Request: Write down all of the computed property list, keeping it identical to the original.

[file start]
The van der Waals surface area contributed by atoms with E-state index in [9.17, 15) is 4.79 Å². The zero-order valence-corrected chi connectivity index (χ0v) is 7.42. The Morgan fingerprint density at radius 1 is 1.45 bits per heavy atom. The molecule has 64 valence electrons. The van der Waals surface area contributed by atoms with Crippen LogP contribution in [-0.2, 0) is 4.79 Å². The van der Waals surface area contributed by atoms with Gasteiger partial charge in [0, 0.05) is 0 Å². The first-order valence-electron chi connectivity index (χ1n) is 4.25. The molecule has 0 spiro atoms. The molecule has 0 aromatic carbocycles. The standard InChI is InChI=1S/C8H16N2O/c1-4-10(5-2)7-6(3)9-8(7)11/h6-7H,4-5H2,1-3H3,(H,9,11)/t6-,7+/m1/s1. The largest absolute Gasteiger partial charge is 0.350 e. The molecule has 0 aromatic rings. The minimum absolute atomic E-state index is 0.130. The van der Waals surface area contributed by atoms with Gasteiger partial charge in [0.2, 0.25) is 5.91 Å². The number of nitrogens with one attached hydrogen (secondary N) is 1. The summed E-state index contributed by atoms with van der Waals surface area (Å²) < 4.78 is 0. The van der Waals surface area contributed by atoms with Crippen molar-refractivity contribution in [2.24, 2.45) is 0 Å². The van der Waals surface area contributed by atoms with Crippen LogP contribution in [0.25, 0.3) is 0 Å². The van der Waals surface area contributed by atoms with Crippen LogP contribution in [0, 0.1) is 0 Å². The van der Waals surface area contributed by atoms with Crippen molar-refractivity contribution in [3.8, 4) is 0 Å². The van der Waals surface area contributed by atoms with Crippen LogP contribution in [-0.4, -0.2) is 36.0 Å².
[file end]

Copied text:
The van der Waals surface area contributed by atoms with E-state index in [9.17, 15) is 4.79 Å². The zero-order valence-corrected chi connectivity index (χ0v) is 7.42. The Morgan fingerprint density at radius 1 is 1.45 bits per heavy atom. The molecule has 64 valence electrons. The van der Waals surface area contributed by atoms with Crippen LogP contribution in [-0.2, 0) is 4.79 Å². The van der Waals surface area contributed by atoms with Gasteiger partial charge in [0, 0.05) is 0 Å². The first-order valence-electron chi connectivity index (χ1n) is 4.25. The molecule has 0 spiro atoms. The molecule has 0 aromatic carbocycles. The standard InChI is InChI=1S/C8H16N2O/c1-4-10(5-2)7-6(3)9-8(7)11/h6-7H,4-5H2,1-3H3,(H,9,11)/t6-,7+/m1/s1. The largest absolute Gasteiger partial charge is 0.350 e. The molecule has 0 aromatic rings. The minimum absolute atomic E-state index is 0.130. The van der Waals surface area contributed by atoms with Gasteiger partial charge in [0.2, 0.25) is 5.91 Å². The number of nitrogens with one attached hydrogen (secondary N) is 1. The summed E-state index contributed by atoms with van der Waals surface area (Å²) < 4.78 is 0. The van der Waals surface area contributed by atoms with Crippen molar-refractivity contribution in [2.24, 2.45) is 0 Å². The van der Waals surface area contributed by atoms with Crippen LogP contribution in [0.25, 0.3) is 0 Å². The van der Waals surface area contributed by atoms with Crippen LogP contribution in [0, 0.1) is 0 Å². The van der Waals surface area contributed by atoms with Crippen molar-refractivity contribution in [3.8, 4) is 0 Å². The van der Waals surface area contributed by atoms with Crippen LogP contribution in [-0.4, -0.2) is 36.0 Å².